In Native: Identity, Belonging, and Rediscovering God, Kaitlin Curtice shares how she learned she couldn’t get to know God while denying her Potawatomi identity. She takes us through her process of grappling with what it means to be a Potawatomi woman who belongs to a colonizing religion that all too often upholds and perpetuates white supremacy. She makes a clear, passionate, loving argument for why decolonization must be a top priority for the church, and how decolonization is a gift for everyone, not just the oppressed.
“I grew up in a church culture that rewarded people pleasing, that punished those who ask too many questions, that pushed out those who seemed too angry or grieved too long.”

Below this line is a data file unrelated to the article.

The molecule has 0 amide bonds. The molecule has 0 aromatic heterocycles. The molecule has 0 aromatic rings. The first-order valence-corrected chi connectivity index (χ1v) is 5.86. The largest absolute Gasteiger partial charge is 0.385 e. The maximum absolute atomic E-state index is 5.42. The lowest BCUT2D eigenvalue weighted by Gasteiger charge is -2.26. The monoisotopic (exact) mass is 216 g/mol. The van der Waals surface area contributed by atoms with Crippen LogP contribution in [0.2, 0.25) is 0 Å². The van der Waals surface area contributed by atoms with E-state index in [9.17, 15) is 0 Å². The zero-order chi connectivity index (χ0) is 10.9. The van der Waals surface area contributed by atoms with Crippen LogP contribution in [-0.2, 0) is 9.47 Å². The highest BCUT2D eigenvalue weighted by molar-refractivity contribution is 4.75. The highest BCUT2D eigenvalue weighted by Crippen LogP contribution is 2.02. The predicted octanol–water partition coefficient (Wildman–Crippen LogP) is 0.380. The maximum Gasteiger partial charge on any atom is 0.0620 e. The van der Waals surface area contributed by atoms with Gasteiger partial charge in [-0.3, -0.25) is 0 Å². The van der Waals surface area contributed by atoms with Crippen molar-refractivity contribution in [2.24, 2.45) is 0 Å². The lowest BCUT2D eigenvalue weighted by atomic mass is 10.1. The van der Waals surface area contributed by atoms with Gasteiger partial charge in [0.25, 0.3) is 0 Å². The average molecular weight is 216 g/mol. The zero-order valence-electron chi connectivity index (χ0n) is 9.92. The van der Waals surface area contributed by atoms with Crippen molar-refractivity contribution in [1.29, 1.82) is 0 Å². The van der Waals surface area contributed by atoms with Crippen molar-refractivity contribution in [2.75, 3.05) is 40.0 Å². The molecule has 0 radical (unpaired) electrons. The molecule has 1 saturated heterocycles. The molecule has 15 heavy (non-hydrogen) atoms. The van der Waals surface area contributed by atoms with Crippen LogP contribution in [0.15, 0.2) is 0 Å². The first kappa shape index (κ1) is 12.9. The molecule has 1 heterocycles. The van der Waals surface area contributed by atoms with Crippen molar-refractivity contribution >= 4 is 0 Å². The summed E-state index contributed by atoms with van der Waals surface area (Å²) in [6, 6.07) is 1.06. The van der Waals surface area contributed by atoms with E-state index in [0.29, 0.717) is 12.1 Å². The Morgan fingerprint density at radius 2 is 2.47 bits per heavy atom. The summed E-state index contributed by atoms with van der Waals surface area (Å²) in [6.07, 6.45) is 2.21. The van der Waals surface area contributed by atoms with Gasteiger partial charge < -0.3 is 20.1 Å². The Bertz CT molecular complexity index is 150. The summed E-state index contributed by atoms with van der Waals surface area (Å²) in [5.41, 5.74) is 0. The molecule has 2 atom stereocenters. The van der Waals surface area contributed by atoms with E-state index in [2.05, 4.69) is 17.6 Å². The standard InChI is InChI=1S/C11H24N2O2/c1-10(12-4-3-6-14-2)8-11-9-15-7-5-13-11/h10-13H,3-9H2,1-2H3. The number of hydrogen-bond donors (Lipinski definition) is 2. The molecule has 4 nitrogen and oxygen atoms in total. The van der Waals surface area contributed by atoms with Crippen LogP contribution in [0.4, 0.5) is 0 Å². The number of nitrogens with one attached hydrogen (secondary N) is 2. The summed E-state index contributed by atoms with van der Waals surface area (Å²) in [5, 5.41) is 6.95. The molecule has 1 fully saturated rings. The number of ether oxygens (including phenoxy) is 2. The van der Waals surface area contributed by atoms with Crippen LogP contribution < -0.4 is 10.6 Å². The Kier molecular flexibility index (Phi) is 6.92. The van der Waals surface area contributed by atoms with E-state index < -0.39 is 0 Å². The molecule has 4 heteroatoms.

I love how she makes it a point to remind everyone that marginalized people can go to church while feeling angry, feeling furious, asking hard questions, fighting against what is wrong within the church! Everyone’s story is important, and truth-telling is at the heart of this: listening and learning from one another, caring about each other’s experiences. This strengthens community, and we can fight injustice and systems of dehumanization together. This is good fruit!
Native is such a loving book. Curtice has strong words that cry out against injustice, but her ideas for fighting injustice are grounded in loving one another. (She is so much like her friend Rachel Held Evans in this way.) When people are left out of the church, everyone suffers because they’re missing out on wonderfully rich, honest relationships. In this regard, decolonization is a spiritual matter. So, how do we find reconciliation? How do we come together? Curtice has a hopeful perspective throughout the book, as well as tangible suggestions for steps that can be taken to heal. She reminds us that there is room for everyone at the table.